When the truth hides
And integrity falls shy
On the faultline between then and now
–Geddy Lee, “Grace to Grace“
Why would a historian, of all people, delete such a post (below the fold) from his Facebook timeline?* Isn’t it an important part of the historical record worth preserving? And I’m curious: has the time come to close the universities yet? Or should they have been kept open this whole time? To the end of the semester, maybe? Into summer session?
Not rhetorical questions. The clock is ticking. The bodies are piling up. In fact, so many have piled up now that it’s unclear where to bury them all. But that’s no reason we should be sitting at home teaching online classes when an eminent authority on higher education tells us that we could be back in the classroom on Monday. Tell us in time to re-open. While you’re at it, why don’t you go to a crowded place sometime this weekend, Phil, take a selfie, and post it? Just be “vigilant about signs of illness.” We wouldn’t want you to get sick. There’s a pandemic on, I hear.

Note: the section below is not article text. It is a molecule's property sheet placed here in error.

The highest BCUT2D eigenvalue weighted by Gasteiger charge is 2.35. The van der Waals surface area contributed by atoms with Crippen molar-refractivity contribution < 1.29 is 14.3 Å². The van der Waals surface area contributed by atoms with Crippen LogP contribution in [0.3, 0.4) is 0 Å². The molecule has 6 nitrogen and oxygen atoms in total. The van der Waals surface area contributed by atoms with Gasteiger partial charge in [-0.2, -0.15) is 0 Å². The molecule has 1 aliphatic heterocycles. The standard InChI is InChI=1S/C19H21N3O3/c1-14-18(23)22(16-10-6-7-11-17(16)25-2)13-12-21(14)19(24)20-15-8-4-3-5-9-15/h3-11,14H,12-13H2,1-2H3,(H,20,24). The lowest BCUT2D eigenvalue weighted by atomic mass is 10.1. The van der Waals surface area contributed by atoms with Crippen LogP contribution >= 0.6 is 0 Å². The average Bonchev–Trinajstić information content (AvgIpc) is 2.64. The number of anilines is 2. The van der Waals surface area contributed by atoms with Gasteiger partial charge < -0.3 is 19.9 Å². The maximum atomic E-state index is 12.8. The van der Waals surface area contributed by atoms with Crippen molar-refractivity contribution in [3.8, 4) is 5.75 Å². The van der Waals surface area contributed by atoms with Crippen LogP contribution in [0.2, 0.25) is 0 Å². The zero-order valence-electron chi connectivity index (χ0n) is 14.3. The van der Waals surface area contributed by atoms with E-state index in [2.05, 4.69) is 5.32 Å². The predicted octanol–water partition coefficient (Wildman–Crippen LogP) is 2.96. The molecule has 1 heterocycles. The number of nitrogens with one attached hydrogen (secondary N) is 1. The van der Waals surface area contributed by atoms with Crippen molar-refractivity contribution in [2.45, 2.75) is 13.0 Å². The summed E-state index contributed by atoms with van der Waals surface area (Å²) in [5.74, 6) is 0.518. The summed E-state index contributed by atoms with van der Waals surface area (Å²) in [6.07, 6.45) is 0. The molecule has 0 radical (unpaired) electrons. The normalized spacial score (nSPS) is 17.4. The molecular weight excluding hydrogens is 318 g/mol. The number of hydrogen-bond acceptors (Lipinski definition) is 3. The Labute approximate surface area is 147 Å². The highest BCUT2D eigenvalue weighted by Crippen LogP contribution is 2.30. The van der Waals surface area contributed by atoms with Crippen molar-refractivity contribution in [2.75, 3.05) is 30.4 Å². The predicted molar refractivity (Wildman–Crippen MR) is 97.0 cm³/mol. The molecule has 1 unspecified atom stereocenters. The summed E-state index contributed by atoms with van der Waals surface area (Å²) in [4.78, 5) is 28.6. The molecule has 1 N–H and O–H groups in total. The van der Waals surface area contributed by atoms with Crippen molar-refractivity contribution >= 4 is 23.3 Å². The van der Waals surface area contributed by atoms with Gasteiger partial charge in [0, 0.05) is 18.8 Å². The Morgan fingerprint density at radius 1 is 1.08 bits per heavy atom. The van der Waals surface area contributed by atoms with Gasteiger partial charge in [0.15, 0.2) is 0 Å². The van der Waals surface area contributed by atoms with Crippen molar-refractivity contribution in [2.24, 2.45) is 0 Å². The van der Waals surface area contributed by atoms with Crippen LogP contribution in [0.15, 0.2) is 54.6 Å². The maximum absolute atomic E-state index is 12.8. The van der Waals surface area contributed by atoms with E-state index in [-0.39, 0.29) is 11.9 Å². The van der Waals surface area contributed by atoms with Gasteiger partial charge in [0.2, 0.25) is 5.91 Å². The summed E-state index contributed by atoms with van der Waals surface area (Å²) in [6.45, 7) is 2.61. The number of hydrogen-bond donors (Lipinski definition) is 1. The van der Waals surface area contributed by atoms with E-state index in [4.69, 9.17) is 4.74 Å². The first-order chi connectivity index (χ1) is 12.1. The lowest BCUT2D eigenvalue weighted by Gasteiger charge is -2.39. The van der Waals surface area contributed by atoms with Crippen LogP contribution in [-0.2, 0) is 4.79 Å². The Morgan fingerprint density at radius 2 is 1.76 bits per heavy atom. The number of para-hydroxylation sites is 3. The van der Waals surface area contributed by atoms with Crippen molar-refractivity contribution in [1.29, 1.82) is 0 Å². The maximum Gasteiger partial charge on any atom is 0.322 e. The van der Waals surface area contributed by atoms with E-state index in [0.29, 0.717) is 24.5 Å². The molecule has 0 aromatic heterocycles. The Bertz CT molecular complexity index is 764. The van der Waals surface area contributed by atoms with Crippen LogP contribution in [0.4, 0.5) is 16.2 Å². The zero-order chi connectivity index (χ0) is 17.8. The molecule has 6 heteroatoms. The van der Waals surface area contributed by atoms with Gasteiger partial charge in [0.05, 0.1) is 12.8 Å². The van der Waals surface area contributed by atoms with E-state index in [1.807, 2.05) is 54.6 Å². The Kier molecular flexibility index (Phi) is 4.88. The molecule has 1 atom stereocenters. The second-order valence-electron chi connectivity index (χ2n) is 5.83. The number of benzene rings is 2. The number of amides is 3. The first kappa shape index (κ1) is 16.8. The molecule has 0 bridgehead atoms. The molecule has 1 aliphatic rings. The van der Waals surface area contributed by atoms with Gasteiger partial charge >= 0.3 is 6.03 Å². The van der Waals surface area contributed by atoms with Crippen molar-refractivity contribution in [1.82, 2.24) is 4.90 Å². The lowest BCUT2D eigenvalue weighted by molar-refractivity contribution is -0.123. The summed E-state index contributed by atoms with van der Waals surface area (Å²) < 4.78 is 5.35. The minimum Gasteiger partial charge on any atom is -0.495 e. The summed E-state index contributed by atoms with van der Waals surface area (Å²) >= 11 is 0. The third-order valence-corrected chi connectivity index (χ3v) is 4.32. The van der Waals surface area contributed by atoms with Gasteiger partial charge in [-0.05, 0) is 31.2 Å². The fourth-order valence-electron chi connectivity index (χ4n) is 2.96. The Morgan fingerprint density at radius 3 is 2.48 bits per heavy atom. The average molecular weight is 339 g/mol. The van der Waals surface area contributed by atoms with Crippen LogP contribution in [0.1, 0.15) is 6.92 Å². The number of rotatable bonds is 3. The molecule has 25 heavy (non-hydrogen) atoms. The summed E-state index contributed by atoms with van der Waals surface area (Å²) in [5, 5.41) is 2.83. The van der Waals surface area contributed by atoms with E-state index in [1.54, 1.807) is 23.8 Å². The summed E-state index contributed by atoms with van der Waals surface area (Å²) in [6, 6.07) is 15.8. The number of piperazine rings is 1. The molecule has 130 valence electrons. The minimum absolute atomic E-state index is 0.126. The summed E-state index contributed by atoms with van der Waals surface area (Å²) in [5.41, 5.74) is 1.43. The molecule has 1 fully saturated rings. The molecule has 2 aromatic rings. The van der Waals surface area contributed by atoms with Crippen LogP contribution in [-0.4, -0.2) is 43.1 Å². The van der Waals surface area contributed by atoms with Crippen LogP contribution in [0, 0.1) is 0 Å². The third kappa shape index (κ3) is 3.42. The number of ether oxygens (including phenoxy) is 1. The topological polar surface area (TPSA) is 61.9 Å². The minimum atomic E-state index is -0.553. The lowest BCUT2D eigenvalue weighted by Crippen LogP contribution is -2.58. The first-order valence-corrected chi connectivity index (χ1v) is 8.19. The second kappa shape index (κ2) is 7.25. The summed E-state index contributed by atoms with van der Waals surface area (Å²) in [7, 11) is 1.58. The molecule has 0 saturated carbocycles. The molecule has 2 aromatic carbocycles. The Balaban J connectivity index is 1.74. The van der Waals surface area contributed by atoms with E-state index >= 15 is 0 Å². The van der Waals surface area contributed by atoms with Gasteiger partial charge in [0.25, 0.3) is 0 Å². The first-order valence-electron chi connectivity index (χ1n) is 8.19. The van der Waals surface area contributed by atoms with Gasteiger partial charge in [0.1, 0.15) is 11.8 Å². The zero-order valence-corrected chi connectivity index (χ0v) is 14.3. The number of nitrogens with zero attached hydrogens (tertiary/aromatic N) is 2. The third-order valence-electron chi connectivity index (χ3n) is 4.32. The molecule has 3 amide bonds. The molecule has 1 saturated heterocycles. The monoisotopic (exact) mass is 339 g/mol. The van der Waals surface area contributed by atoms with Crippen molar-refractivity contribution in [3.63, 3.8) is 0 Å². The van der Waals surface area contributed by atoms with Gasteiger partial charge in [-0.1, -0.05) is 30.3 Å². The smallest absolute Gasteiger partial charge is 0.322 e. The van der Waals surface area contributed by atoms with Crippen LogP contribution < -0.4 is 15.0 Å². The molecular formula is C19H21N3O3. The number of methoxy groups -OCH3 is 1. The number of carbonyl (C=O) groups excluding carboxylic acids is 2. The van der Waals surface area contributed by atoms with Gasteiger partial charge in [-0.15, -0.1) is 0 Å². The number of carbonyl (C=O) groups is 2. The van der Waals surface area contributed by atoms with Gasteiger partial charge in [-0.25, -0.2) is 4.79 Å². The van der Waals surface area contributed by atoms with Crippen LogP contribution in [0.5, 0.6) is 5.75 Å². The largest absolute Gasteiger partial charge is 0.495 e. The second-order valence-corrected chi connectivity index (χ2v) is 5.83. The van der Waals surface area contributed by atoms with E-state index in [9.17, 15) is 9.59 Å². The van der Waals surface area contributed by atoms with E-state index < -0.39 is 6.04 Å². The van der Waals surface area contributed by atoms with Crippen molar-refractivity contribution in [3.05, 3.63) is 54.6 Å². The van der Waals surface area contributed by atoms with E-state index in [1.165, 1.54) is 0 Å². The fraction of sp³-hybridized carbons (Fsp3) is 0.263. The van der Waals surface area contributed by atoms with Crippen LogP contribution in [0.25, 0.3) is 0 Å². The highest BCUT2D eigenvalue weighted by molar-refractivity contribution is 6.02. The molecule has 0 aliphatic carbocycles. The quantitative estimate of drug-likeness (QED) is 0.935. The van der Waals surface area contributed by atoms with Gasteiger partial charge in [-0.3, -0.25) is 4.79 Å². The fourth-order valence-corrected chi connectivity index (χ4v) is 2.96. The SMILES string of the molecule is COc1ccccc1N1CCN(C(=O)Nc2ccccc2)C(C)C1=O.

*He clarifies: he didn’t delete it; he blocked me from seeing it, so as to prevent me, in my “paranoia,” from…what’s the right word?…spreading it around. But it was originally on a public setting. So I assumed he wanted it to be seen by the public. That seems implicit in making a post public. I have no objection to his having second thoughts, but what’s done is done. Here is the screenshot, in all of its prescient glory, straight from the hand of the self-described “scrutinizer of bad statistical takes.” Hell, I’m just a scrutnizer of plain old takes. And this one doesn’t look all that great to me.